Is college worth it?
The cover of Time magazine last week pictured three adorable first-graders in caps and gowns, along with the headline: "Class of 2025: How they'll learn and what they'll pay."
My younger son is part of the Class of 2025, so the magazine set me to thinking about college. Parents, I believe, have begun to ask the question "Is it worth it?" without irony.
In the last couple of months, the presidents of three state university campuses, representing about 63,000 students, have visited the Times Free Press to talk with reporters and editors. One thing is clear: They all know that their schools -- the University of Tennessee at Knoxville, University of Tennessee at Chattanooga and Middle Tennessee State University -- are under a microscope, just like all the state's institutions of higher learning. Gov. Bill Haslam's ambitious new push to eventually have 55 percent of Tennesseans earn a post-secondary degree or certificate has gotten their attention.
Some of the facts and anecdotes from the presidents are still ringing in my ears.
• Only 5 percent of college students requiring remediation at UT will ever graduate with a degree, according to UT System President Joe DiPietro.
• The median family income of students at UT is over $100,000, raising the question: Is college at the state's flagship campus even affordable to the lower rungs of the middle class?
• The president of MTSU, Sidney McPhee, said he is tired of seeing graduates of one popular major at MTSU -- recording industry management -- working as waiters around Murfreesboro, where the school is located.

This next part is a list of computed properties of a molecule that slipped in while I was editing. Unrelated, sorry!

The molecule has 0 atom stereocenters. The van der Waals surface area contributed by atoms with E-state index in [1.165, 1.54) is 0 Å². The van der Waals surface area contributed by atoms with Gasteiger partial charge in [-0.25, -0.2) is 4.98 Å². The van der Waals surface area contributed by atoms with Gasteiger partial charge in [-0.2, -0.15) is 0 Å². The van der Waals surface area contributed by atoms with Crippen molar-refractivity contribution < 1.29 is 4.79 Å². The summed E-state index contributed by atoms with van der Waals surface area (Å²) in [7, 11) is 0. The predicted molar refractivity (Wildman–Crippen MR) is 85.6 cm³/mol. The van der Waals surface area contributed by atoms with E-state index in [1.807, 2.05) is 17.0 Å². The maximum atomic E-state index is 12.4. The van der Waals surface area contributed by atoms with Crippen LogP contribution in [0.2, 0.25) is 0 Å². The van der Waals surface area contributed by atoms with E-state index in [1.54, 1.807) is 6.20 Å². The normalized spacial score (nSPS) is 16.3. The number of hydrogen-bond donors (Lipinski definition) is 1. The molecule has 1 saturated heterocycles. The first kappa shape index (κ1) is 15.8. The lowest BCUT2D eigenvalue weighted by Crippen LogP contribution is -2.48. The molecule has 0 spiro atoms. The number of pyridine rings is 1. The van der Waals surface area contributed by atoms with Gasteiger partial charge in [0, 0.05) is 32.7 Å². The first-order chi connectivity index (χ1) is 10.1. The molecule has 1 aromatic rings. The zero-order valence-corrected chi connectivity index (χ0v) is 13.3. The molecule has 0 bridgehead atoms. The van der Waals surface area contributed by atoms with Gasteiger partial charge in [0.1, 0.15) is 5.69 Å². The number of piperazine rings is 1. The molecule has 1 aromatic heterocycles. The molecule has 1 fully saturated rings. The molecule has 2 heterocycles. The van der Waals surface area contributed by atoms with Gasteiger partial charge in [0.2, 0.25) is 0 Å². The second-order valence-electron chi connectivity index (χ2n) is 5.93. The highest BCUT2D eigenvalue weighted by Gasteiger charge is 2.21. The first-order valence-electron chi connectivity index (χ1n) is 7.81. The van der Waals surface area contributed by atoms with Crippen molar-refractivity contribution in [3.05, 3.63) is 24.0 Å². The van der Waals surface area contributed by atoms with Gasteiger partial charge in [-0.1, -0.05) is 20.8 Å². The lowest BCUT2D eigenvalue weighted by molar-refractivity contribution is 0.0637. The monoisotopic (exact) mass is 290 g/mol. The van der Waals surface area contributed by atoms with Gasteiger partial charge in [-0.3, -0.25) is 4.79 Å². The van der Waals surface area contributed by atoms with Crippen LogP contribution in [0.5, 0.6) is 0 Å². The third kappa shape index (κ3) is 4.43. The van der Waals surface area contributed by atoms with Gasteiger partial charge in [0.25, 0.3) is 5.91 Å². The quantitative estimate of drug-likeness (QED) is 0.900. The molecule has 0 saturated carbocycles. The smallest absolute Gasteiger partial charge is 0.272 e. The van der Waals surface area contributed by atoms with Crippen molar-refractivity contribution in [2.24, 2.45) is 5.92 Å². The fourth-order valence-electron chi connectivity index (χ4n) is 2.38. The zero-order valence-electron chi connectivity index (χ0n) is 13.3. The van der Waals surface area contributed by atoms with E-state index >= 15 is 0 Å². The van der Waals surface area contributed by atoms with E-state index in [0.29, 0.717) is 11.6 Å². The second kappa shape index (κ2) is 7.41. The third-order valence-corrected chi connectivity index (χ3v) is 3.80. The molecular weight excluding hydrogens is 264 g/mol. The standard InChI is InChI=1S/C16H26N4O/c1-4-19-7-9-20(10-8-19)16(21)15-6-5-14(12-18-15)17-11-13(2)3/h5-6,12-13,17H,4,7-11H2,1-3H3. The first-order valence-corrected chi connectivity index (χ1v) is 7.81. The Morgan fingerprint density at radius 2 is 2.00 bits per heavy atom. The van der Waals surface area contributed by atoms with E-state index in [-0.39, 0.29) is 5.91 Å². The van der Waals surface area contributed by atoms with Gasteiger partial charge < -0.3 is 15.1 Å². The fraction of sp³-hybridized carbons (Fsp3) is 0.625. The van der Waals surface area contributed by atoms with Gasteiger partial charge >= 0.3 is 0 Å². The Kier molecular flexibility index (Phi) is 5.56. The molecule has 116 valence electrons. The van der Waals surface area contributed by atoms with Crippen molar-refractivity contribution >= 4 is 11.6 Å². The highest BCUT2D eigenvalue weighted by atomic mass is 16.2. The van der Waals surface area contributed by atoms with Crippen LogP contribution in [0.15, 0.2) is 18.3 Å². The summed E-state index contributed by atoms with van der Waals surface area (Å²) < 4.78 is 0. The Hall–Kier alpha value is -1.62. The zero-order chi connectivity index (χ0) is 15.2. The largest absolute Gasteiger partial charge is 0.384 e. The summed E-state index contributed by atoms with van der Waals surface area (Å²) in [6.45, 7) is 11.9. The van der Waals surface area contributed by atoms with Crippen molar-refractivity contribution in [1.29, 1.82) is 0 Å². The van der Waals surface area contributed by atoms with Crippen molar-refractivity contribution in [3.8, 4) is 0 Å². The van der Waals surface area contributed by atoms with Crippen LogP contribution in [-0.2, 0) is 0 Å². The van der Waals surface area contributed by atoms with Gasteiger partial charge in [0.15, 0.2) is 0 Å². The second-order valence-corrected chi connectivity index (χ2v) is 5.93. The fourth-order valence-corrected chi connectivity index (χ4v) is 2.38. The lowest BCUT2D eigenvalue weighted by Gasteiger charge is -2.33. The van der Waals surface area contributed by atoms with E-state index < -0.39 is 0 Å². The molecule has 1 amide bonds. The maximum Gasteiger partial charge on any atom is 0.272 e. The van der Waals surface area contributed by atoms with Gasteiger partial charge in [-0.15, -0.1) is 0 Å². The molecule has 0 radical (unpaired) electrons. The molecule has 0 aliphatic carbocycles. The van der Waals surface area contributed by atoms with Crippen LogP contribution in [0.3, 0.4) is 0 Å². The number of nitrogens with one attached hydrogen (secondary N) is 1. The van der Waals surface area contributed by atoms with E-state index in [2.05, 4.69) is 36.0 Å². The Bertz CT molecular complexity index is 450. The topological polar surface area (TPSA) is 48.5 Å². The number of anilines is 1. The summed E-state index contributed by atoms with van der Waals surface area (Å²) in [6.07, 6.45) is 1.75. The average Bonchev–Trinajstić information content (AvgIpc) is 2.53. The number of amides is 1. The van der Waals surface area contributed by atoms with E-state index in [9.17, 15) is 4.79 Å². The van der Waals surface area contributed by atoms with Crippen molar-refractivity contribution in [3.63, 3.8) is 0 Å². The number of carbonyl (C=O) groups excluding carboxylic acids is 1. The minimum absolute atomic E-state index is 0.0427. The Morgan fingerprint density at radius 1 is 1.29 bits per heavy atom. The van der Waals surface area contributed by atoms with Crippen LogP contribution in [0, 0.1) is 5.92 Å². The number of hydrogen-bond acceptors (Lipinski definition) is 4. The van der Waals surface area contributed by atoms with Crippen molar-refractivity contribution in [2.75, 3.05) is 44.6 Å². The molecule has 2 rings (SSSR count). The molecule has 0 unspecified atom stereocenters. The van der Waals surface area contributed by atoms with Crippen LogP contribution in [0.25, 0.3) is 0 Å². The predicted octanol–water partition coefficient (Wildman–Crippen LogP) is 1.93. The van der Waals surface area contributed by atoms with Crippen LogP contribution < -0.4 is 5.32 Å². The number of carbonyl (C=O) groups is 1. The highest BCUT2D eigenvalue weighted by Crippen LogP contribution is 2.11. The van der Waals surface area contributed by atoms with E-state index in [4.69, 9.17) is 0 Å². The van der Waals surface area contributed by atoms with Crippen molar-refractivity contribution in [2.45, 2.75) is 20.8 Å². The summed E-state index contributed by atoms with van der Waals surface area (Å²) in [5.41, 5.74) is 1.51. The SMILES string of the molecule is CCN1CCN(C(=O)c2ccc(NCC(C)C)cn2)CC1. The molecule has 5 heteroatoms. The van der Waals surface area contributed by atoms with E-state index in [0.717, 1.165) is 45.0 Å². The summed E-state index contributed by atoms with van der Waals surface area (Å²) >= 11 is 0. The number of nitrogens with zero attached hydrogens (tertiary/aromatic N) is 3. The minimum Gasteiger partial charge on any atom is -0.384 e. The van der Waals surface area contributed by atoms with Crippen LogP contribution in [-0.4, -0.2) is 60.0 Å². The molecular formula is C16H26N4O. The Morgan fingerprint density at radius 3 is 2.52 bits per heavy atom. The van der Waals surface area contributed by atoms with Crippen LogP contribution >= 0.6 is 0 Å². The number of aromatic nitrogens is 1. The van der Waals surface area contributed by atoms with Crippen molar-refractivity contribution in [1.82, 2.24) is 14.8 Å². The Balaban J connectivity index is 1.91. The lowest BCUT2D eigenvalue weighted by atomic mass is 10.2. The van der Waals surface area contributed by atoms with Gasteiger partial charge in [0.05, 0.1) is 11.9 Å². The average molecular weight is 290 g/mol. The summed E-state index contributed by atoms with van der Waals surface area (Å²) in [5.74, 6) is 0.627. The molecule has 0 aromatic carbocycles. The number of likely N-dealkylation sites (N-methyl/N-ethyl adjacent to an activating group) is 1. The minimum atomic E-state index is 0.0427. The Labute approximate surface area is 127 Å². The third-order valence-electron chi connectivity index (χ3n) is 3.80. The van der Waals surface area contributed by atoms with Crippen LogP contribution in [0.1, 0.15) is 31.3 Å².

There's a sense of urgency and self-analysis going on in higher education today that I haven't seen before. University leaders are beginning to take a serious look at outcomes: How many graduates get jobs in their fields, and what do they earn? There is even talk of testing recent college graduates to see just how much they have learned.
Chattanooga native Jon Meacham boiled it down brilliantly in his Time magazine cover story about tomorrow's college students, who will be expected to have real skills to compete in the global martketplace. The question, Meacham posits, is not just "What should every college student know?" but "What should every college student know how to do?"
College as vocational school is still unpalatable to some, but that's the new imperative.
The Meacham article points out that a staggering "36 percent of college graduates in a 2011 study ... did not show any significant cognitive gains over four years."
How many people would wager $50,000 to $100,000 for a bachelor's degree if it was common knowledge that one in three will come away learning nearly nothing?
As often happens when I'm trying to think through a complicated topic, I consulted my 6-year-old son. The first-grade mind is adept at stripping an issue to its essence.
"So where do you want to go to college?" I asked as we made a father-son trip to Walmart last Sunday.
"Um, either Mexico or England," he said. "I haven't decided."
"OK. And why do people go to college anyway?" I asked.
"So they can have a job they like," he answered. "Like, I want to be a road-paver person, so I want to go to college for that."
"And how much do you think four years of college cost?" I asked.
He thought for about five seconds and said, "Maybe $30,000?"
"Well, probably closer to $60,000," I said, "but you're in the ballpark."
I felt a rush of pride. He had demonstrated some basic math skills, a nice global world view and picked a career that can't be outsourced.
I'd say first grade has led to some significant cognitive gains here.
Contact Mark Kennedy at email@example.com or 423-757-6645. Follow him on Twitter @TFPCOLUMNIST, or subscribe to his Facebook updates at www.facebook.com/mkennedycolumnist.